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Las Vegas Last Marathon Finisher


The SAG wagon had already passed, sweeping up late stragglers who wouldn’t meet the Geico Las Vegas Rock ‘n’ Roll Marathon deadline. But Cliff Walker, jogging in his full firefighter gear, would not stop trudging along.

“I don’t understand quit,” he said.

A Las Vegas police officer on a motorcycle pulled up. Police and first responders have each other’s back.

“We’re going to get you through this,” said the motorcycle officer.

Some 5 hours, 27 minutes, 17 seconds after the start of the marathon, Walker crossed the finish line, the race’s final finisher. The marathon’s first-place runner, Mike Wardian, wore an Elvis costume. Walker wore 60 pounds worth of firefighter gear.

One big difference.

Wardian just dressed as Elvis. Walker really is a firefighter. He works for the Federal Firefighters, San Diego. Lines he heard from along The Strip included, “That’s a nice costume. … Thank you very much for what you do. … Why are you doing that?”

Turns out there was a very good reason why Walker was running 26.2 miles, at night, lugging 60 pounds of equipment, with about 35,000 of his best friends. He’s 11 races into a quest to run one marathon a month, across a year, to raise money for fallen firefighters.

Walker turned 50 on Nov. 16. He lives in Huntington Beach, has run more than 20 marathons and doesn’t run away from challenges. He ran his first 26.2-miler, the Honolulu Marathon, in 1999, on one day’s notice. He was hanging with some friends, all serious runners, who had trained for the race.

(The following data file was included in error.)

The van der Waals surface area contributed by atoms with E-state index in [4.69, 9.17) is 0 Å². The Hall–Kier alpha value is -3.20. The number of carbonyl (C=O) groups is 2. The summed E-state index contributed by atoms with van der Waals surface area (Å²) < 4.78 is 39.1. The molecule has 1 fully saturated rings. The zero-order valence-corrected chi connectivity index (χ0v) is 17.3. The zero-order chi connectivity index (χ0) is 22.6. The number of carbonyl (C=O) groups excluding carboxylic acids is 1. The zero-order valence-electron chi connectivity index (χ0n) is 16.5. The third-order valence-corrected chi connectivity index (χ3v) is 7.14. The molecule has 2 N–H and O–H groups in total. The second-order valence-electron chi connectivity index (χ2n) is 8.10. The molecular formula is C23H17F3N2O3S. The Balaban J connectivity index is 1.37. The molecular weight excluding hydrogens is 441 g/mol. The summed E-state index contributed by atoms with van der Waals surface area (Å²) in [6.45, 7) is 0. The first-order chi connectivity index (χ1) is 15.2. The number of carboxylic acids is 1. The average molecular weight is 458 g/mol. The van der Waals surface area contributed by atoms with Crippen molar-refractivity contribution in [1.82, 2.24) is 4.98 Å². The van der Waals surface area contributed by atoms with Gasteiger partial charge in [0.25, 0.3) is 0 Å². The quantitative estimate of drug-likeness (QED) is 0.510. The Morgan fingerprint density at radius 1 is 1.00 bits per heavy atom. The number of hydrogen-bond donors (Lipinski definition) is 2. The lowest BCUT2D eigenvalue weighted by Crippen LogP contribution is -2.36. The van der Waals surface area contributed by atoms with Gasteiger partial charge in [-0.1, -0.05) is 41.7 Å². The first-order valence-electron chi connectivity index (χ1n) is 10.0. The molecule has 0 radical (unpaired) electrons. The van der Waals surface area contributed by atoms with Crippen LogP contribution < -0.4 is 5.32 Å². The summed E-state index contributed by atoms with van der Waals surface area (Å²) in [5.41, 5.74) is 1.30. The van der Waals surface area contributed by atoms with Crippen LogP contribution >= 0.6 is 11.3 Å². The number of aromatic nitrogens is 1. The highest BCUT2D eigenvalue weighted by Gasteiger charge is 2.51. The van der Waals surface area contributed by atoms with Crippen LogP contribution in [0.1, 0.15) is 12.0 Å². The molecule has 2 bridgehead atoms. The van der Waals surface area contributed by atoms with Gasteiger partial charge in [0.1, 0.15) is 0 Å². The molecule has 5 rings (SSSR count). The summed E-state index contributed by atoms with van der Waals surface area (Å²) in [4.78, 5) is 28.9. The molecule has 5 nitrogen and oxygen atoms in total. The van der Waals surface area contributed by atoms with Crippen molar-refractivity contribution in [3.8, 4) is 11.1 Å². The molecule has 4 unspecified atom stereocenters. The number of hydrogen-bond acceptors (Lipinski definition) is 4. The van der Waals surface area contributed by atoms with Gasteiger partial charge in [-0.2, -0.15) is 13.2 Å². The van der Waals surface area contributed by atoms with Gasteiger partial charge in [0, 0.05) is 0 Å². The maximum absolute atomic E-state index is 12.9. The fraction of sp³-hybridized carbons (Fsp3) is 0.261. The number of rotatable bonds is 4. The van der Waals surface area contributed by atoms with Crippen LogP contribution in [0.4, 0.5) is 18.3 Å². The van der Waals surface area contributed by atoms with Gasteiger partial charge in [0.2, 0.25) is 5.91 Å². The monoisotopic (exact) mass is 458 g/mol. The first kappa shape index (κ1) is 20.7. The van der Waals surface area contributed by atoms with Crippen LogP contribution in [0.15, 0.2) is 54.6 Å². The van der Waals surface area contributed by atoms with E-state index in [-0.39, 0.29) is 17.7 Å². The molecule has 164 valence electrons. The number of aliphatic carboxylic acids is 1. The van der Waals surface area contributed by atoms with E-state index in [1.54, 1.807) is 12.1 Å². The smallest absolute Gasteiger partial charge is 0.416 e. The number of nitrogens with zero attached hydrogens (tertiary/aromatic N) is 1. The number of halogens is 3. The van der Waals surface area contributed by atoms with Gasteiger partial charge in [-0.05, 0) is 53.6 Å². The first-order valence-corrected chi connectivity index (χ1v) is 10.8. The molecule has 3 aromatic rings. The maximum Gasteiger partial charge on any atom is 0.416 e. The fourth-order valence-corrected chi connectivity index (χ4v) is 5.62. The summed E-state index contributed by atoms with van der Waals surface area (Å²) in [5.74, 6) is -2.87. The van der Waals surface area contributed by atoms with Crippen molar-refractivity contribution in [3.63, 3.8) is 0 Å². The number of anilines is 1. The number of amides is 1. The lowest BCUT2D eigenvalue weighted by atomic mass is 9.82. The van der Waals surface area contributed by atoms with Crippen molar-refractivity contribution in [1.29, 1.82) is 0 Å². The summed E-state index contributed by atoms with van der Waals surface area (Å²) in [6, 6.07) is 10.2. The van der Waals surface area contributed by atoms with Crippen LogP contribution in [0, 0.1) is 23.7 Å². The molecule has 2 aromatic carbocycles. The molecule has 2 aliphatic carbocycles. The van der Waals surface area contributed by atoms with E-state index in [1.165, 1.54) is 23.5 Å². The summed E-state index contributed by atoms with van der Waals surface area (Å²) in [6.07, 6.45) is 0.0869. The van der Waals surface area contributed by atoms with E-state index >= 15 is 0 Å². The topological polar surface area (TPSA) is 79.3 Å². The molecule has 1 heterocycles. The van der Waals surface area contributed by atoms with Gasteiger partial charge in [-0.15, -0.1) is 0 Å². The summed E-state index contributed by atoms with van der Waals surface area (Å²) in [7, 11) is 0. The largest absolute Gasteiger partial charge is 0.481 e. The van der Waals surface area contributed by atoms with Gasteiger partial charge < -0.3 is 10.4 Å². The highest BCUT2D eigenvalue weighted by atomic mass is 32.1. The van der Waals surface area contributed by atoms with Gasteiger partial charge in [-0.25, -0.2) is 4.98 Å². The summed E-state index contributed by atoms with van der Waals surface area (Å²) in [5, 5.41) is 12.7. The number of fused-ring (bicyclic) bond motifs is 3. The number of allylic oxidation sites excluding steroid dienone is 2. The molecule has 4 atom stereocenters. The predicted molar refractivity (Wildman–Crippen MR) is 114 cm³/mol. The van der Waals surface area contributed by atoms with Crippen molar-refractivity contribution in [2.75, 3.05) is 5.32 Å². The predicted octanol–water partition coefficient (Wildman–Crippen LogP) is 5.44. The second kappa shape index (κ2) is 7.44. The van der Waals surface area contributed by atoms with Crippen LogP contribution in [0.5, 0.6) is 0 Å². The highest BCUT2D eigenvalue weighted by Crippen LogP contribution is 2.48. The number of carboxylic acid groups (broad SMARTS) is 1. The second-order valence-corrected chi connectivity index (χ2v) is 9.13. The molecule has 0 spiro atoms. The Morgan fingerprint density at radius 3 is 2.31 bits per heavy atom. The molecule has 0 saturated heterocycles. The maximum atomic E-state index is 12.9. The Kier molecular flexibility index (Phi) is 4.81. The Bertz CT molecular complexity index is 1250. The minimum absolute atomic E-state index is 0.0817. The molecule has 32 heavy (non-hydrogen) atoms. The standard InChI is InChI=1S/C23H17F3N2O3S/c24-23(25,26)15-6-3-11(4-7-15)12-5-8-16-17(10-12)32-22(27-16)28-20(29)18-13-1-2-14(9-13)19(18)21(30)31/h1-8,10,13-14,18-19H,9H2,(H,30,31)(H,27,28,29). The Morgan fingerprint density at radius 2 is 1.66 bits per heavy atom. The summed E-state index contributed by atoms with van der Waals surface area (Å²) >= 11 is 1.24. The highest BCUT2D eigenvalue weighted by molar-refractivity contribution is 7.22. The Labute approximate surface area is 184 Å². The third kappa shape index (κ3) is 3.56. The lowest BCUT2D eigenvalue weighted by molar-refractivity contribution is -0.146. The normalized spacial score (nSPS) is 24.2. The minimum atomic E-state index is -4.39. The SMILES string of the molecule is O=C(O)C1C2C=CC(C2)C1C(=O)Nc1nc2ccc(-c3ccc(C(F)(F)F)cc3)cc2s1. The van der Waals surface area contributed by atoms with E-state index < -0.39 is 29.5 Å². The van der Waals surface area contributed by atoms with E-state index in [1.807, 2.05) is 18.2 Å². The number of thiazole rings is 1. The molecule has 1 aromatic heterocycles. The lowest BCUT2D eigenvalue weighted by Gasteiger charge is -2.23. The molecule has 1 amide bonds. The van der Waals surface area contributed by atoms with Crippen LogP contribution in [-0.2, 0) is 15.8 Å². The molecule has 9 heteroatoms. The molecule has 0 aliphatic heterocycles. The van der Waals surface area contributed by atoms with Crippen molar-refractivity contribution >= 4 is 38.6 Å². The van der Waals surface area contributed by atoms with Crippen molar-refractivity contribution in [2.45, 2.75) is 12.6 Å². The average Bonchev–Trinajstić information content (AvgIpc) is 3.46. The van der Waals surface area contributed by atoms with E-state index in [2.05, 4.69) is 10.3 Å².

“Why don’t you do it?” one of his buddies said.

“What the heck,” said Walker, known for his fitness. “I can do anything.”

He finished the race, but it wasn’t pretty.

“The 18th mile, I hit the wall,” he said. “I pretty much had to crawl to the finish line. I think I shed a couple of tears. I couldn’t get out of bed for a week.”

A father with three children, ages 15, 10 and a newborn, Walker lives life to its fullest. His mantra?

“I enjoy living life and not letting life live me,” he said.

Tackling tough challenges? There was running the Honolulu Marathon with no prep. He’s jumped out of planes to fight fires. He’s surfed big waves in Hawaii.

He’s knocked off four half-Ironman triathlons and pokes fun at himself for not yet finishing a full Ironman.

“I’ve got to let my training wheels go,” he joked.

Regarding his life-life-to-the-fullest attitude, Walker said, “It doesn’t matter if it’s a rainy day. Or if all’s going to hell in a hand basket. I’m going to own it. I’m going to go ahead and enjoy myself.”